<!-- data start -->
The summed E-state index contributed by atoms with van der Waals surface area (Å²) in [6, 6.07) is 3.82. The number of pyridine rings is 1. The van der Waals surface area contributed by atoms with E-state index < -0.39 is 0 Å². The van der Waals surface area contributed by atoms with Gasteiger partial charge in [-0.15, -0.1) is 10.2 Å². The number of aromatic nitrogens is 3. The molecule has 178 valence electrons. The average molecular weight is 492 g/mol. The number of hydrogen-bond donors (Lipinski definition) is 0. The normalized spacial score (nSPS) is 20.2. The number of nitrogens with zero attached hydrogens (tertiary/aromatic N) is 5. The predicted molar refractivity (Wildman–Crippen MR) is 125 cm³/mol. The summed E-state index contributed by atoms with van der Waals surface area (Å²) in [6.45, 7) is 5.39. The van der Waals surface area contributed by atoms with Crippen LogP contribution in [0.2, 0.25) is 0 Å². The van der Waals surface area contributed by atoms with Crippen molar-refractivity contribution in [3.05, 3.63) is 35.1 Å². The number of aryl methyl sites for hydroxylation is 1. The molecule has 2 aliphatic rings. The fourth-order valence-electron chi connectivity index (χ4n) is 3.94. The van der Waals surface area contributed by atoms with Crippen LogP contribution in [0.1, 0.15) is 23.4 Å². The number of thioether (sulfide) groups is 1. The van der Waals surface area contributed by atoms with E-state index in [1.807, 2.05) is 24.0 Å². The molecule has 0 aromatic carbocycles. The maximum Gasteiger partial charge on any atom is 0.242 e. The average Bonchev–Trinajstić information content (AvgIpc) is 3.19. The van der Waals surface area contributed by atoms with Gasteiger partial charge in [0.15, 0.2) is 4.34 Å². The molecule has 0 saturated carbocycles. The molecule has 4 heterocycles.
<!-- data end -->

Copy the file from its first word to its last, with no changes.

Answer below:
The summed E-state index contributed by atoms with van der Waals surface area (Å²) in [6, 6.07) is 3.82. The number of pyridine rings is 1. The van der Waals surface area contributed by atoms with E-state index < -0.39 is 0 Å². The van der Waals surface area contributed by atoms with Gasteiger partial charge in [-0.15, -0.1) is 10.2 Å². The number of aromatic nitrogens is 3. The molecule has 178 valence electrons. The average molecular weight is 492 g/mol. The number of hydrogen-bond donors (Lipinski definition) is 0. The normalized spacial score (nSPS) is 20.2. The number of nitrogens with zero attached hydrogens (tertiary/aromatic N) is 5. The predicted molar refractivity (Wildman–Crippen MR) is 125 cm³/mol. The summed E-state index contributed by atoms with van der Waals surface area (Å²) in [6.45, 7) is 5.39. The van der Waals surface area contributed by atoms with Crippen LogP contribution in [0.2, 0.25) is 0 Å². The van der Waals surface area contributed by atoms with Crippen molar-refractivity contribution in [3.05, 3.63) is 35.1 Å². The number of aryl methyl sites for hydroxylation is 1. The molecule has 2 aliphatic rings. The fourth-order valence-electron chi connectivity index (χ4n) is 3.94. The van der Waals surface area contributed by atoms with Crippen LogP contribution in [0.1, 0.15) is 23.4 Å². The number of thioether (sulfide) groups is 1. The van der Waals surface area contributed by atoms with E-state index in [1.807, 2.05) is 24.0 Å². The molecule has 0 aromatic carbocycles. The maximum Gasteiger partial charge on any atom is 0.242 e. The average Bonchev–Trinajstić information content (AvgIpc) is 3.19. The van der Waals surface area contributed by atoms with Gasteiger partial charge in [0.15, 0.2) is 4.34 Å². The molecule has 0 saturated carbocycles. The molecule has 4 heterocycles.